Eating less, eating healthy…but not seeing results? Stop making these 6 common mistakes

Eating mistakes: you limit your calorie intake, avoid fizzy drinks, and are the last person to reach for the biscuits in those tempting office meetings. So why aren’t you seeing results on the scales? Make sure you’re not making these healthy eating mistakes:

You’re eating ‘diet’ foods.

Those low-calorie microwave meals, shakes and bars may be convenient, but they’re not helping you lose weight and they’re lacking in nutrients. Eat healthy portions of fresh, organic, seasonal food to stay fuller for longer. For a quick snack, try a portion of Greek yoghurt with some juicy strawberries, or whip up a quick omelette in low-fat oil instead of a fake shop-bought lunch.

You’re going overboard on healthy fats.

Avocados, nuts, extra virgin olive oil… there’s no denying these monounsaturated fats are incredibly good for your heart. But if you’re going in large with your portion sizes – lashings of oil over your fish dinner, the whole avocado on one salad, an entire bag of nuts in one sitting – you may be reaching a point where these incredible foods are making you gain fat.

Your coffee is a calorific landmine.

For many people, the day doesn’t begin without a coffee fix. That jolt of caffeine isn’t a bad thing – a cup in the morning has been shown to pack a whole range of health benefits, including lowering the risk of heart disease and cancer. But if you’re heading to your local cafe and ordering an aromatic takeout with additional syrups, honey, cream and whole milk – you may be in for a shock when it comes to totting up your calorie totals.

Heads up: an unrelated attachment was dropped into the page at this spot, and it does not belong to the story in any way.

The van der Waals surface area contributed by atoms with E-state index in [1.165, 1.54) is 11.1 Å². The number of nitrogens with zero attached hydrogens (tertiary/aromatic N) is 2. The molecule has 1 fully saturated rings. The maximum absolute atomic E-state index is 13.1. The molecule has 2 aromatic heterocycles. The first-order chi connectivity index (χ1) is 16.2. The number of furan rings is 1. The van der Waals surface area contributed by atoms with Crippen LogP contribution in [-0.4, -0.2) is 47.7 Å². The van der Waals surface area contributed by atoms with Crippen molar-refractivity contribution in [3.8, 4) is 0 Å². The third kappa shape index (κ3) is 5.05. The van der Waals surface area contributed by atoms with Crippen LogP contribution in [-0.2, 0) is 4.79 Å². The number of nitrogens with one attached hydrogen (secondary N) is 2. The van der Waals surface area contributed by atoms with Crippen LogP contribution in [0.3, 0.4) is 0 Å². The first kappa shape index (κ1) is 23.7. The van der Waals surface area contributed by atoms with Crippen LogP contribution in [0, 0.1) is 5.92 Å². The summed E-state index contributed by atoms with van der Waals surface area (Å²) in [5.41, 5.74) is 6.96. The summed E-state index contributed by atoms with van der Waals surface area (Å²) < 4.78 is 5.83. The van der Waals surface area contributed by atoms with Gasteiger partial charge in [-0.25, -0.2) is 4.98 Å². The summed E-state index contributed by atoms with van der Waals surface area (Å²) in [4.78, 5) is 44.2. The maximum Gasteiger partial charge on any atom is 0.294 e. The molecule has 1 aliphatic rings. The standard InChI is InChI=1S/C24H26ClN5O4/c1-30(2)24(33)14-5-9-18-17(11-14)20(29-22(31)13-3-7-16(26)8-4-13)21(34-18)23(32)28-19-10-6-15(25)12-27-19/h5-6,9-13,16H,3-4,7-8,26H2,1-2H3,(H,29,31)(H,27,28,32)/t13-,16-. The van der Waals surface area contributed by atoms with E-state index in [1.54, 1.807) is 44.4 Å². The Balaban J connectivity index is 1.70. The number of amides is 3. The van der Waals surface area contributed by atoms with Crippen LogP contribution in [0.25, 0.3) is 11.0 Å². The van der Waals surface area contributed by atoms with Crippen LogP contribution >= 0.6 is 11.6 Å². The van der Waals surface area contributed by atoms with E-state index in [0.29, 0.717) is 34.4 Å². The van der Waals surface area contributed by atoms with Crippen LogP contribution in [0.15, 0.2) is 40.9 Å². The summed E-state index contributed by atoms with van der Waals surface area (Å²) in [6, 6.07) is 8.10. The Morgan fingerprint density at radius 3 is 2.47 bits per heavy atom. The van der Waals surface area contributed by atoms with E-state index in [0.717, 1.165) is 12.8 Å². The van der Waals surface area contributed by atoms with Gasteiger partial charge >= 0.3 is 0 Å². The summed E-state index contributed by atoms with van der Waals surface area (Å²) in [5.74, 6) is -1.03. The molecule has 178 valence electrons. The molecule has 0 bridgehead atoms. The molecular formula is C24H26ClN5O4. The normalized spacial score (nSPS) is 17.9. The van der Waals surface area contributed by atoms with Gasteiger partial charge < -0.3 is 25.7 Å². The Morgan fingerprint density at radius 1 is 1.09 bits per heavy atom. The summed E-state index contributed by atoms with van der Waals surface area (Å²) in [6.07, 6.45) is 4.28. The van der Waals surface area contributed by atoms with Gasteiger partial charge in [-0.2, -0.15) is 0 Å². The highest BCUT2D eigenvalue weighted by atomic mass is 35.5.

You always go for the salad.

Nothing wrong with picking out the salad, right? Contrary to popular belief, a ‘guilt-free’ salad may not be your best option after all. Choose one too light and you risk not consuming enough calories to satiate your hunger hormones. On the other side of the scale, salads are often plumped up with an extra portion of fat and calories: creamy dressings, croutons, blue cheese, candied walnuts and oily antipasti can all catch you out.

You don’t plan ahead.

Starving the moment you get through the door from work or the gym? You’re not the only one. But if you’ve nothing prepared to eat, you’re not picking the best time to decide what’s for dinner. Your brain is wired to crave high-calorie food when you’re hungry, so you might be more tempted to go for that pizza (if you haven’t raided the biscuit tin for a pre-dinner snack already).

You’re not eating enough carbs post-workout.

We’re told carbs are bad for us. It’s partially true, but only if you eat the wrong sorts. If you’ve sweated hard at a gym class, pedalled until it hurts, or pushed yourself to run that extra mile, you need to refuel properly. Your muscles need glycogen to repair and grow stronger, which you can get from ‘good’ carbs like fruit, vegetables, whole grains and legumes.